Volume 6 - Issue 2

Mini Review Biomedical Science and Research Biomedical Science and Research CC by Creative Commons, CC-BY

Protein Complex as Indicator of Seed Recalcitrance

*Corresponding author: Marina I Azarkovich, КА Timiryazev Institute of Plant Physiology, 35 Botanicheskaya St Moscow 127276, Russia.

Received: November 04, 2019; Published: November 13, 2019

DOI: 10.34297/AJBSR.2019.06.001011


Late stage of seed ripening and storage compounds accumulation is accompanied with maturation drying, seeds become desiccation tolerant, and may survive for a long time in the dry state. These seeds are named orthodox. However, part of species, especially originated from tropics, produces so-called recalcitrant seeds. Recalcitrant seeds do not dry at the end of maturation, they have high moisture content and active metabolism; recalcitrant seeds remain desiccation sensitive. Seed recalcitrance is often found in moist, warm climatic zones, without seasonal changing [1,2]. In tropical rainforests seed recalcitrance and fast germination of moist seeds gives preference to a species [3]. But recalcitrant seeds are not storable for a long time, and it is a problem for agriculture. Predicting of seed storage behavior is very important for seed preservation, seed banks, for developing an ex-situ conservation strategy. Different tests have been developed for estimation of seed desiccation tolerance or sensitivity [4].

It should be noted, that germination test does not give reliable results, if seeds are in the state of deep dormancy. Dormancy prevents seed germination during unfavorable seasons (autumn and winter in temperate climate). Some authors pay attention to levels of sucrose and raffinose family oligosaccharides (RFOs) and ratio of di- and oligosaccharides during seed maturation [5-7]. Seed sugars are proposed to be an indicator of seed recalcitrance [5].

The mature horse chestnut (Aesculus hippocastanum L.) seeds are recalcitrant, but they are having high water content, survive under snow during winter. Horse chestnut seeds have deep dormancy and need cold wet stratification for dormancy release.

We have analyzed protein complex in horse chestnut seeds [8,9] and did not found typical seed storage proteins. Cells of axes and cotyledons of seeds under investigation contained extremely low quantity of globulins, and high level of non-compartmentalized heat-stable proteins. Heat-stable proteins comprised about 30% of soluble cytosolic proteins in cells of seed axes and more than 80% in cotyledons [8,9]. These characteristics of horse chestnut seed proteome may be related to the specific features of physiological behavior recalcitrant horse chestnut seeds. The protein composition differs recalcitrant seeds from the majority of orthodox seeds. The histochemical analysis (protein staining in the cells of axes and cotyledons) did not detect considerable depositions of proteins or formed protein bodies in the cells of axes and in the storage parenchyma of cotyledons of dormant horse chestnut seeds before and during stratification. Cell vacuoles were preserved in mature seeds and vacuoles were optically empty [10]. We found similar cell structure and fraction composition of proteins in another species growing in Central Russia and producing recalcitrant seeds - English oak (Quercus robur) [11].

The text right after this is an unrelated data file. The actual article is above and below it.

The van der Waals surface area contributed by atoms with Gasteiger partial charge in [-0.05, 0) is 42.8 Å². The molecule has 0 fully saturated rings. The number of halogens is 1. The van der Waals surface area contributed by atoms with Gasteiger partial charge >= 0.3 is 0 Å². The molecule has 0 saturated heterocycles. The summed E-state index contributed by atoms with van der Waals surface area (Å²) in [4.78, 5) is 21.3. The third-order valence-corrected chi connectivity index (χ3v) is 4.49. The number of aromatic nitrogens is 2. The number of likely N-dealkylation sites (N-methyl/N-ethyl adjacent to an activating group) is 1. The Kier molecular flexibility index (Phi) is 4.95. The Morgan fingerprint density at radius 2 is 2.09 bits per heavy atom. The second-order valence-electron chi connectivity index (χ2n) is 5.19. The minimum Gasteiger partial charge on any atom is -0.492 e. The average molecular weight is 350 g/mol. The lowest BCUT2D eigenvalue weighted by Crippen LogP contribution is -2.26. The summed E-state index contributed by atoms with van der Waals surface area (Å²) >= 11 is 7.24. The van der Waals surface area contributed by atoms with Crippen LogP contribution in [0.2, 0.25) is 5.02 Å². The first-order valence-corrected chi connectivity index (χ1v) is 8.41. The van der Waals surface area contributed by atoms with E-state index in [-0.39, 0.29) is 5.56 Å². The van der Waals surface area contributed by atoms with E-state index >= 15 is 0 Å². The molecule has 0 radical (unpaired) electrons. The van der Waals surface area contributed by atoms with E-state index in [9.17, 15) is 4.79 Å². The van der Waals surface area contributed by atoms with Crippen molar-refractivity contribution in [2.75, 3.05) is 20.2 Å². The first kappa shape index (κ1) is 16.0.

It might be supposed that in recalcitrant horse chestnut seeds the presence of a great amount of hydrophilic proteins capable of holding water is related to the recalcitrancy of seeds. It might be as well that these proteins could improve seed tolerance to long-term action of low temperature in spite of their high hydration and thus maintain embryo vitality under conditions of cold stratification or snow in winter. The presence of a great amount of hydrophilic heat-stable proteins in cytosol and the absence of typical storage proteins and protein bodies may serve a diagnostic indication of seed recalcitrance.


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